Vancouver Public Library rejected from 2019 Pride parade for allowing controversial speaker to hold event

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      Another local institution has been denied participation in the 2019 Vancouver Pride parade due to its permission of a controversial speaker to hold an event upon its premises.

      The Vancouver Pride Society (VPS) announced today (July 23) that is has decided to not allow the Vancouver Public Library (VPL) to participate in the 2019 Pride parade.

      The VPS stated that VPL employees who do want to participate can march with the City of Vancouver or with their union CUPE 391.

      The VPL allowed local controversial speaker Meghan Murphy, founder of the Feminist Current, to book a public space and hold an event at the central library branch in Downtown Vancouver on January 10. The VPS deemed Murphy to be a “transphobic speaker” and that the event “undermined the dignity of trans women”.

      VPL chief librarian Christina de Castell had issued a statement on November 28, 2018, in which she stated that the library is "not endorsing, or hosting this event" and that it has "zero tolerance for discrimination and does not agree with the views of the Feminist Current".

      De Castell explained that it was permitting the event to proceed due to its "commitment to free speech and intellectual freedom".

      "As such, we will not refuse to rent to an individual or organization simply because they are discussing controversial topics or views, even those we find offensive," De Castell stated. "We seek to be a welcoming place for all, and actively find ways to support the trans, gender variant and two-spirit communities."

      Pride display in 2013.">
      The Vancouver Public Library's central branch has held LGBT events, such as this Pride display in 2013.
      Charlie Smith

      LGBT activists and allies, including Qmunity, expressed concerns prior to the event, held a protest during the event, and organized an LGBT–inclusive feminist event to be held one day afterward.

      The VPS met with the VPL and community organizations on April 24 to discuss these concerns.

      Then on June 25, the VPS signed a joint letter written by the Coalition Against Trans Antagonism expressing concerns about the VPL’s rental policy.

      On July 15, the VPS sent a letter to inform the VPL that the lack of changes to the policy would exclude them from participating in the parade if the concerns weren’t addressed before August.

      The VPL declined to make the changes before the parade.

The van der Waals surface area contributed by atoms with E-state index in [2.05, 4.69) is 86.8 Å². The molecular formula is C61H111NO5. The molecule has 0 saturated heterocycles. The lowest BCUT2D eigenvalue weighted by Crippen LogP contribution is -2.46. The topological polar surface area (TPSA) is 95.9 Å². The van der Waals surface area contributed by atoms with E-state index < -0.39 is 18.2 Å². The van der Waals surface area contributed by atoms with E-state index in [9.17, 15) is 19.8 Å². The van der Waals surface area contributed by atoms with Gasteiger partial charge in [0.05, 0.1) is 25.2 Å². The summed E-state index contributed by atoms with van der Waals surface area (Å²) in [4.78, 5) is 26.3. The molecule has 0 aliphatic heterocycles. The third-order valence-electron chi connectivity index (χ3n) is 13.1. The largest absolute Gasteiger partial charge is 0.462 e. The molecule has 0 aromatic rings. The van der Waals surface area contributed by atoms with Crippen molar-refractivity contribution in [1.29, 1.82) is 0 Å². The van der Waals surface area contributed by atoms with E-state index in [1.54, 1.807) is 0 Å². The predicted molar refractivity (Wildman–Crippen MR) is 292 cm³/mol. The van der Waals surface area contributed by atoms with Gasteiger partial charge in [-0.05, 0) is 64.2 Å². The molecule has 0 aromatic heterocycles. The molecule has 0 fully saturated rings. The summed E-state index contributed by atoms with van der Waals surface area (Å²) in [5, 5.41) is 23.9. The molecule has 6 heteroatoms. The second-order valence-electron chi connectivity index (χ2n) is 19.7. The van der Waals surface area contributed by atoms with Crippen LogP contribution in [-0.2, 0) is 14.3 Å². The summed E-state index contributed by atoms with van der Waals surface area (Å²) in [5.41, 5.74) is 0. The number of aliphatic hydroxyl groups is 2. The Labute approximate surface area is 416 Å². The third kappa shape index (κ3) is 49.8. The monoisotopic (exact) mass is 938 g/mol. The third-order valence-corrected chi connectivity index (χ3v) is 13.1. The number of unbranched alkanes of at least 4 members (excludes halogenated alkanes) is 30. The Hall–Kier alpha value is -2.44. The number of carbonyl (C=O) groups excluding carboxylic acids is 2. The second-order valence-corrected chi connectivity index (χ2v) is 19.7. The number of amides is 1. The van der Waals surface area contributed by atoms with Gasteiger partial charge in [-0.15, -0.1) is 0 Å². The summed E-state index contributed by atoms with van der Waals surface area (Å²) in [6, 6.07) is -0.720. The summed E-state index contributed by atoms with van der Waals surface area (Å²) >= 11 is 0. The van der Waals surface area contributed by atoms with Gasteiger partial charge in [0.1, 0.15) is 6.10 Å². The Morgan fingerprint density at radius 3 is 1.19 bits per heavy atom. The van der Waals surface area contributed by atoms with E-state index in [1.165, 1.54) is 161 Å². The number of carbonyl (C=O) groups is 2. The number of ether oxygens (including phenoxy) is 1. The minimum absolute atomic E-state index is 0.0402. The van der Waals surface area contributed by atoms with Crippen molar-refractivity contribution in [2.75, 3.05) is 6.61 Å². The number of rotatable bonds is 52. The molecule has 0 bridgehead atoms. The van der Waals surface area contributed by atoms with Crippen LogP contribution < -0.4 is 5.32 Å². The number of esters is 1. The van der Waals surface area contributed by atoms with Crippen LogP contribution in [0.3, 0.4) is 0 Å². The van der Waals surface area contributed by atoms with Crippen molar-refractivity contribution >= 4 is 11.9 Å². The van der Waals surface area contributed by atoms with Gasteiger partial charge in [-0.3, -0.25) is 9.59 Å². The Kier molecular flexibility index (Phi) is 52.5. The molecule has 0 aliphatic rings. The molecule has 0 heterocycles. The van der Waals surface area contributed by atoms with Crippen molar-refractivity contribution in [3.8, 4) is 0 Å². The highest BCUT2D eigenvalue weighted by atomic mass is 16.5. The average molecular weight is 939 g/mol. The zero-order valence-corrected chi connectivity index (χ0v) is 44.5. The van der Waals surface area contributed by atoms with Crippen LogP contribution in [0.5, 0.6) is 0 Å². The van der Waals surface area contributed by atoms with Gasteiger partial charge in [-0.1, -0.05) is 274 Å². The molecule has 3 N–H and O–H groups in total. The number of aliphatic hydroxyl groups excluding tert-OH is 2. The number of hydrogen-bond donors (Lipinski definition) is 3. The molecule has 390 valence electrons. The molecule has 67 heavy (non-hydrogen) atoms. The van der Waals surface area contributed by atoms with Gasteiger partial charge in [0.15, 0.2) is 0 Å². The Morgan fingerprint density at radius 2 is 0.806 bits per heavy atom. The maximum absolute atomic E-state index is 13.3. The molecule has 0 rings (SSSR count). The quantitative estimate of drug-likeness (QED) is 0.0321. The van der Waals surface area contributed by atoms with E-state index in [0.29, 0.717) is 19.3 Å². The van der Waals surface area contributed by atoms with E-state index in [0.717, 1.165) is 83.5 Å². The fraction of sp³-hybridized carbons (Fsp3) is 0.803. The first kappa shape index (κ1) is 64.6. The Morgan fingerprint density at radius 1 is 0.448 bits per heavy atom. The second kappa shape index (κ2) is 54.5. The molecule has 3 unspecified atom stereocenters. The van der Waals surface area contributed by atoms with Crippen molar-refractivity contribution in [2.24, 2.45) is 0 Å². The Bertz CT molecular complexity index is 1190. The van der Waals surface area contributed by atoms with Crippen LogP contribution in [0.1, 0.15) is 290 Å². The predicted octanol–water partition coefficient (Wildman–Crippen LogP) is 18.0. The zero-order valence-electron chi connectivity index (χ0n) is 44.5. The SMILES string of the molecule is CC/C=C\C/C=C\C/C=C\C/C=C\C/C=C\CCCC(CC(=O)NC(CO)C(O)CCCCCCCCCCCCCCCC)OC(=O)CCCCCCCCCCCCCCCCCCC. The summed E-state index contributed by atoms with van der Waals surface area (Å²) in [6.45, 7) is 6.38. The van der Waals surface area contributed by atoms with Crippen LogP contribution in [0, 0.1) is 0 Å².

On the 50th anniversary of the Stonewall Riots, which is credited with development of the LGBT movement, VPS executive director drew attention back to the origins of Pride.

      "Pride was born from resistance led by trans women of colour,” Arnot stated in a news release. “We honour our roots and the spirit of Pride by taking a strong stance against discrimination. Even when, especially when, the stance is unpopular."

      A 2013 Pride event at the Vancouver Public Library's central branch.
      Charlie Smith

      In response to the VPS decision, the VPL stated that it is "disappointed about this decision" but "appreciate that Library staff and partners are still welcome to participate as members and allies of the LGBTQ2+ community, as they have been doing for decades".

      The VPL went on to explain that they are a public institution that "is committed to providing a venue where diverse ideas and opinions can be shared and discussed" and that "it is through exposure to different ideas and opinions that society can make informed choices about their core beliefs".

      The library acknowledged that concerns about their rental policies has resulted in some LGBT community members to lose trust in the VPL but that they  "hope to regain that trust as we continue our longstanding commitment to promoting dialogue and raising marginalized voices through our programs and services".

      The VPL goes on to state that the "Vancouver Pride Society is asking the Library to go beyond the law and rely on their interpretation of what is legally permitted speech in Canada" and that "the limits on freedom of expression must be decided by the legal system, not the Library". 

      The VPS added that this decision aligns with their decision to deny UBC entry to the parade as well.

      On July 8, the VPS announced that UBC would not be permitted to participate in the parade due to its allowance of anti–SOGI speaker Jenn Smith to hold an event on campus on June 23.

      Jenn Smith's event was met with criticism and concerns, and a counter-rally was held simultaneously. 

      Both UBC and VPL had stated that although they do not agree with the views expressed by these speakers, they permitted them to hold events in order to uphold free speech.

      The Vancouver Pride parade will be held on August 4.

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